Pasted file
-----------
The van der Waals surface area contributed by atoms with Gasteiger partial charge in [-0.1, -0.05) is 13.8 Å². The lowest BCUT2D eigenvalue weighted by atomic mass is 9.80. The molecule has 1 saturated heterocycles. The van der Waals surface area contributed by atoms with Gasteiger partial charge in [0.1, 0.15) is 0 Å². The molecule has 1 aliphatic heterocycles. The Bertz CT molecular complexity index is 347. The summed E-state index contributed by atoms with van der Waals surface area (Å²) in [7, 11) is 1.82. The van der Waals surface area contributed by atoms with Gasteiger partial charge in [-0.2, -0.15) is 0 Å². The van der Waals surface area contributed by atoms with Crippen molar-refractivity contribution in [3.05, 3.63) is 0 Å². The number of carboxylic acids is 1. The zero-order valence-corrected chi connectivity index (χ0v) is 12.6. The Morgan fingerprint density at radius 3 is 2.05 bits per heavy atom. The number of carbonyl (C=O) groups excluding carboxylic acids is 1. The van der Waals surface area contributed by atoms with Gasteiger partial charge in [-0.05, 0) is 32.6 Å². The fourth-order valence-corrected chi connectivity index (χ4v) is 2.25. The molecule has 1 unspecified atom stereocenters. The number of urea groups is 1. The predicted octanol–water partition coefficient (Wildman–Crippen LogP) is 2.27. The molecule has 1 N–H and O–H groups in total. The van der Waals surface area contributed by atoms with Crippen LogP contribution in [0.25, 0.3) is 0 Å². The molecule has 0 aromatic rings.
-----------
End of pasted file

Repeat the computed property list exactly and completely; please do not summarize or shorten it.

The van der Waals surface area contributed by atoms with Gasteiger partial charge in [-0.1, -0.05) is 13.8 Å². The lowest BCUT2D eigenvalue weighted by atomic mass is 9.80. The molecule has 1 saturated heterocycles. The van der Waals surface area contributed by atoms with Gasteiger partial charge in [0.1, 0.15) is 0 Å². The molecule has 1 aliphatic heterocycles. The Bertz CT molecular complexity index is 347. The summed E-state index contributed by atoms with van der Waals surface area (Å²) in [7, 11) is 1.82. The van der Waals surface area contributed by atoms with Gasteiger partial charge in [-0.2, -0.15) is 0 Å². The van der Waals surface area contributed by atoms with Crippen molar-refractivity contribution in [3.05, 3.63) is 0 Å². The number of carboxylic acids is 1. The zero-order valence-corrected chi connectivity index (χ0v) is 12.6. The Morgan fingerprint density at radius 3 is 2.05 bits per heavy atom. The number of carbonyl (C=O) groups excluding carboxylic acids is 1. The van der Waals surface area contributed by atoms with Gasteiger partial charge in [-0.05, 0) is 32.6 Å². The fourth-order valence-corrected chi connectivity index (χ4v) is 2.25. The molecule has 1 unspecified atom stereocenters. The number of urea groups is 1. The predicted octanol–water partition coefficient (Wildman–Crippen LogP) is 2.27. The molecule has 1 N–H and O–H groups in total. The van der Waals surface area contributed by atoms with Crippen LogP contribution in [0.25, 0.3) is 0 Å². The molecule has 0 aromatic rings.